At the „Lange Nacht der Forschung 2018“, Austria’s biggest public science event, researchers of the IQOQI Vienna explained what we know about the nature of light.

Is light wave or particle? This question was addressed during the “Lange Nacht der Forschung 2018” (Long Night of Research) on April 13 by scientists of the IQOQI Vienna of the Austrian Academy of Sciences. The Long Night of Research is the biggest public event in Austria for young people and adults who are interested in science and research. At Vienna’s Heldenplatz in the heart of the city three experiments – which were first presented at the art exhibition ”Documenta” in Germany in 2012 – were set up by the IQOQI. The aim was to provide visitors with a hands-on experience to make discoveries about the nature of light on their own.

Therefore, a fiber optic interferometer demonstrated interference effects which are only explainable by the wave properties of light. In contradiction to that, single-photon detectors measured light that passed through a 50:50 beam splitter, pointing out the particle properties of light as well as the randomness in quantum physics. Those two experiments demonstrated the wave-particle-duality of light, meaning that it is not possible to image light is either particle or wave. Rather one has to thing of it as being both at the same time. In a third experiment, polarizers were used to show the consequence of the measurement and demonstrate the collapse of the state.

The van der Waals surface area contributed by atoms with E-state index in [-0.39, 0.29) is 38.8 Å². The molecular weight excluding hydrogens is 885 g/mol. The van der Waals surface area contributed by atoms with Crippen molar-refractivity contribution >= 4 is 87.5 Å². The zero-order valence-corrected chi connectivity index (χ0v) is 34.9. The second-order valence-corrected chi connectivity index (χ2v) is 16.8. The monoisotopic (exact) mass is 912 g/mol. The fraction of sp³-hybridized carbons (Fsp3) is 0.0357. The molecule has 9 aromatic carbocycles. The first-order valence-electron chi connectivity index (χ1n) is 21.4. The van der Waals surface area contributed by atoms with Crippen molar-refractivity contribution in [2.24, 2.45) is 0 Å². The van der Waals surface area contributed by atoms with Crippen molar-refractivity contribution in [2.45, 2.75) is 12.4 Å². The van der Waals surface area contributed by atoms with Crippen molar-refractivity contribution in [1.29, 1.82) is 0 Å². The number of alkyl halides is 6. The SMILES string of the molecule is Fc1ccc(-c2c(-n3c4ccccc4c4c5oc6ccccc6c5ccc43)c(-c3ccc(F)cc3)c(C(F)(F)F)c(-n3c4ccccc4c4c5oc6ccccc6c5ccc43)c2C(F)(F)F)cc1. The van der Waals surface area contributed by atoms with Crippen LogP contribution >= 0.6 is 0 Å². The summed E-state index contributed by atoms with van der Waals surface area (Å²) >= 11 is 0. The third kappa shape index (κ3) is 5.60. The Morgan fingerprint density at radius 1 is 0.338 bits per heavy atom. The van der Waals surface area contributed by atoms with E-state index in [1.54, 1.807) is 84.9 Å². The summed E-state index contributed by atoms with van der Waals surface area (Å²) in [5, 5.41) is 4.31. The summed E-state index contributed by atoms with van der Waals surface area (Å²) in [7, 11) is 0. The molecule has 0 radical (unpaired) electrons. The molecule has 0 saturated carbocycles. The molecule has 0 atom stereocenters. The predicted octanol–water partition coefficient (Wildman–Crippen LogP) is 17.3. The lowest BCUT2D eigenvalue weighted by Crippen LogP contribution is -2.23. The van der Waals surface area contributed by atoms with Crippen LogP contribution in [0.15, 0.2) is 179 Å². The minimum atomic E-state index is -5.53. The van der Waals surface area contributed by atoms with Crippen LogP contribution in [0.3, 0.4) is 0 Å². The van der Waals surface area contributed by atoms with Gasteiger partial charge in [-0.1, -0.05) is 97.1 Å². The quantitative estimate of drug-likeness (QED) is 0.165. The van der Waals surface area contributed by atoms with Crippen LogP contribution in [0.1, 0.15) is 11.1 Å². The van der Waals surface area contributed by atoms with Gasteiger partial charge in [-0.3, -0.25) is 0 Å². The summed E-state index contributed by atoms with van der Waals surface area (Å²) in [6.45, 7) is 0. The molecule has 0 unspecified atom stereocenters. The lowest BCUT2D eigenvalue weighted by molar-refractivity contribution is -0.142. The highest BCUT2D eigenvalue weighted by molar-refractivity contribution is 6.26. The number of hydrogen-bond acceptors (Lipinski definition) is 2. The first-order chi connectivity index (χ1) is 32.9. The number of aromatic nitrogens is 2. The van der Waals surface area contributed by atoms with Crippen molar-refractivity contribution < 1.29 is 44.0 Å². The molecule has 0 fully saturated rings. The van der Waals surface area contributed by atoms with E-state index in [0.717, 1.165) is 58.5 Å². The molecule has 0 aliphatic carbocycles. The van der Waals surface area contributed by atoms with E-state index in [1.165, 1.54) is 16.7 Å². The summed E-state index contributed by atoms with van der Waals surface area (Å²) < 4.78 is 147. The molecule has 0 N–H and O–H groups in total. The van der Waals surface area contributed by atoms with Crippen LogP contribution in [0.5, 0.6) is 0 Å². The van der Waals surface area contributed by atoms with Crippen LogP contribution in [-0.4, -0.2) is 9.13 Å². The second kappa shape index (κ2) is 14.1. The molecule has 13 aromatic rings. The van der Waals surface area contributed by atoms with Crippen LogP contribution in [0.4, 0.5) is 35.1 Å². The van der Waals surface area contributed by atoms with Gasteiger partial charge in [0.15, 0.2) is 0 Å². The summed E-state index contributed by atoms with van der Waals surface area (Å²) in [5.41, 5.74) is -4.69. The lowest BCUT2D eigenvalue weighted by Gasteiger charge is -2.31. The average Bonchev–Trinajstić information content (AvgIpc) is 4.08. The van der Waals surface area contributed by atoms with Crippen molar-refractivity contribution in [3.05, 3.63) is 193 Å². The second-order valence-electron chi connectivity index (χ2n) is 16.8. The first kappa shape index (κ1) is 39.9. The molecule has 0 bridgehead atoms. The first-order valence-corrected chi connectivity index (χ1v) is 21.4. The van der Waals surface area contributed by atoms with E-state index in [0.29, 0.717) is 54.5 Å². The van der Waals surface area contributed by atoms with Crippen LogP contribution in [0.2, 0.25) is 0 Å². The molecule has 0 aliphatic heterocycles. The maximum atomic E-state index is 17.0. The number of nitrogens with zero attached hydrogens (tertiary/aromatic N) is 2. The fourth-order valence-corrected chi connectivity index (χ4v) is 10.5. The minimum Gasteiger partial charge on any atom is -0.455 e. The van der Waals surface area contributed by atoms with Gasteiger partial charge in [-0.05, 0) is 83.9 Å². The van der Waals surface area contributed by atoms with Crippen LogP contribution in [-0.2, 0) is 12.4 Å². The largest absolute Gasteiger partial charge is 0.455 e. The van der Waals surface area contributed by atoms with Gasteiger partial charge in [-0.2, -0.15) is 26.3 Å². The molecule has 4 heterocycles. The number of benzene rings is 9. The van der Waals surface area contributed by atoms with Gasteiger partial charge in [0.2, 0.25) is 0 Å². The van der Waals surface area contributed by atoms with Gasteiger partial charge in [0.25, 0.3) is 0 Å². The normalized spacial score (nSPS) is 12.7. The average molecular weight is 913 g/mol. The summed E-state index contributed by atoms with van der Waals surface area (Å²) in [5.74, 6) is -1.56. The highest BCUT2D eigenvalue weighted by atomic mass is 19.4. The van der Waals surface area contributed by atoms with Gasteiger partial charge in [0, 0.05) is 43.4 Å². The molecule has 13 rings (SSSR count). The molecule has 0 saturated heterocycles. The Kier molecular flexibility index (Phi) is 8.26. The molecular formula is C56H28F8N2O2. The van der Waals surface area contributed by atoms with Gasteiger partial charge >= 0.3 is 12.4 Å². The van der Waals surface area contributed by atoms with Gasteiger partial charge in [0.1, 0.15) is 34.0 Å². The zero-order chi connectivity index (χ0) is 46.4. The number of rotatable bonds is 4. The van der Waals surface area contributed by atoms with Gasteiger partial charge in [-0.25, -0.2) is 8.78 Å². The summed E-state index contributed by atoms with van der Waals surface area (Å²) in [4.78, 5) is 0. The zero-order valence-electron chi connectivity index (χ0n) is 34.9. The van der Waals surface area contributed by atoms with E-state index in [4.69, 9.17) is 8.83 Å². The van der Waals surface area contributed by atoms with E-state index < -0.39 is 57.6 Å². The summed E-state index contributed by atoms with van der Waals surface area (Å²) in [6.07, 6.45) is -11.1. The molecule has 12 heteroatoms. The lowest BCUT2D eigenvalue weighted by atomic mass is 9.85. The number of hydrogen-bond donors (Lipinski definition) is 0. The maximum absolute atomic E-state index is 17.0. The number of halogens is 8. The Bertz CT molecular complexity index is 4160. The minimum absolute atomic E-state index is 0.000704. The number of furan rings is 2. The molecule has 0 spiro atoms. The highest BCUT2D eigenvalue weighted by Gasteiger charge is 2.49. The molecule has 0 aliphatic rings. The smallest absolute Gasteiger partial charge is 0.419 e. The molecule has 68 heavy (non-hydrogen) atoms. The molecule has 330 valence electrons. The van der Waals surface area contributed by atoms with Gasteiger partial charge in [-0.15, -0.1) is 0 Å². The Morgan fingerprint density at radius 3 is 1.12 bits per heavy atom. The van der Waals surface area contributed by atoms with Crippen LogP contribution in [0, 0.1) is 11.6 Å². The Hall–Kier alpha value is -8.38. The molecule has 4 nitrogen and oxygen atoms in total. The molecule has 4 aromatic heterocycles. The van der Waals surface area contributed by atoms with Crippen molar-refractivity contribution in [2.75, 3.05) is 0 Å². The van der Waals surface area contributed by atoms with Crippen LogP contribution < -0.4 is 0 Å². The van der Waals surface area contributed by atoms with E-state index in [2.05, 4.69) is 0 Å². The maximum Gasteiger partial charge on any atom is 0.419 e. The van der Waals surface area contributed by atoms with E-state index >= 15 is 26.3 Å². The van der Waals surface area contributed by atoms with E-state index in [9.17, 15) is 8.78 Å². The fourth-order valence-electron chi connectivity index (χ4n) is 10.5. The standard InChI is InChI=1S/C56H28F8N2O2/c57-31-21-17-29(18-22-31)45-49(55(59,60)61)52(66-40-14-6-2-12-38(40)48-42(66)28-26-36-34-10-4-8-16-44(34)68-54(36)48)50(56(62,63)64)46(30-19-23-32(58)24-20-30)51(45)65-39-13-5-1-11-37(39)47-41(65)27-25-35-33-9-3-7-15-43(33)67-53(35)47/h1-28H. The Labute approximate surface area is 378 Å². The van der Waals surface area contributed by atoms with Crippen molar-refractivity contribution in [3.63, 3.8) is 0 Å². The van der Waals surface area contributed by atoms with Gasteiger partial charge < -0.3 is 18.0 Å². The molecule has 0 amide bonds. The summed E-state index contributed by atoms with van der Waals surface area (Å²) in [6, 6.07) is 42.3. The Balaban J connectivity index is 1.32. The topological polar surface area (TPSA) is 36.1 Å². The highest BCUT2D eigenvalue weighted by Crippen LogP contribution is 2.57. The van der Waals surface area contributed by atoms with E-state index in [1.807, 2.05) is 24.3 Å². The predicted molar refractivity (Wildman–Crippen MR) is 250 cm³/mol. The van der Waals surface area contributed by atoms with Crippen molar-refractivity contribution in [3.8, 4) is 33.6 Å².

The opportunity of watching and operating scientific state-of-the-art devices  was highly appreciated and led to interesting discussions with visitors of all ages on further fundamental and advanced topics such as entanglement, quantum cryptography, quantum computers and other applications. 

With a total of 30.000 visitors in Vienna IQOQI`s quantum physicists are looking forward to 2020, when the next Long Night of Research takes place, for continuing exchange of knowledge and sharing the fascination about entanglement and the quantum world with the public. 


More impressions from the Long Night of Research at the website of the Academy

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